Download Primary File (872 KB)
External Research Program
Massachusetts Institute of Technology (MIT) Research Science Institute (RSI)
Krista Huybrechts, Ph.D., Associate Professor of Medicine
Aaron S. Kesselheim, M.D., J.D., M.P.H., Professor of Medicine
Loreen Straub, M.D., M.S., Senior Research Specialist
Occurring in approximately 6-8% of all pregnancies, hypertensive disorders of pregnancy (HDP) are one of the major causes of pregnancy-related maternal and fetal morbidity and mortality worldwide. Although there are many low-cost medications that can adequately treat this condition, patient adherence to these medications can vary widely. The objective of this study was to assess adherence to anti-hypertensive medication by pregnant women and to identify the social and demographic factors associated with incomplete adherence. Using a cohort of 28,008 publicly-insured women who initiated anti-hypertensive treatment within the first 20 weeks of gestation, we assessed dosage within biweekly gestational intervals, created group-based trajectory models, and evaluated the association between the different trajectory groups and associated social and demographic characteristics. We found that age, race, geographic region, and adequacy of care were directly correlated with adherence, which can help focus interventions on the highest-risk patients to reduce the risk of bad outcomes from uncontrolled hypertension during pregnancy.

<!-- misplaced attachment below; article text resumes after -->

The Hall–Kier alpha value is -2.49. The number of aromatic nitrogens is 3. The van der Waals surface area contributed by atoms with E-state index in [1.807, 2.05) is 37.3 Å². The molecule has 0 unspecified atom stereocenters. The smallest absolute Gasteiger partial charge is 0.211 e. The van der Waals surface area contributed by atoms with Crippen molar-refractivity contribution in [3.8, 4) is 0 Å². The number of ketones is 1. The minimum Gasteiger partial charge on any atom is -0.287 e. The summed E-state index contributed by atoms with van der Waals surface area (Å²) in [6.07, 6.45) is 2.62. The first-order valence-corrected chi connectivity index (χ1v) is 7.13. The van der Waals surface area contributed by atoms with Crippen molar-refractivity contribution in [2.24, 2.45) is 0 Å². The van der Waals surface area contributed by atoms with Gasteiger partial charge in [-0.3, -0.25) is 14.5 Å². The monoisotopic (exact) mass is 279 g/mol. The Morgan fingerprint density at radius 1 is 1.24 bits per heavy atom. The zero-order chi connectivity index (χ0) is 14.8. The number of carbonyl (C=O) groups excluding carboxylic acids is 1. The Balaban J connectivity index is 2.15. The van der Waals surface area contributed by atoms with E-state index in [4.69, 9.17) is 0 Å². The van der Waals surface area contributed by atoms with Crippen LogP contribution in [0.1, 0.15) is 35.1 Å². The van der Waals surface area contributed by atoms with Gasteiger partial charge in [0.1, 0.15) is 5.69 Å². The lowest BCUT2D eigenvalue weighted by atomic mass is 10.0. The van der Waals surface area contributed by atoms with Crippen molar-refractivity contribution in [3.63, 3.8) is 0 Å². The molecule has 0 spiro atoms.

Creative Commons License
This work is licensed under a Creative Commons Attribution-NonCommercial-No Derivative Works 4.0 International License.
Medicine and Health Sciences | Social and Behavioral Sciences
Nyamwange, Elizabeth '23, "Social and Demographic Disparities in the Adherence of Chronic Hypertension Medication During Pregnancy" (2022). External Student Research Opportunities. 1.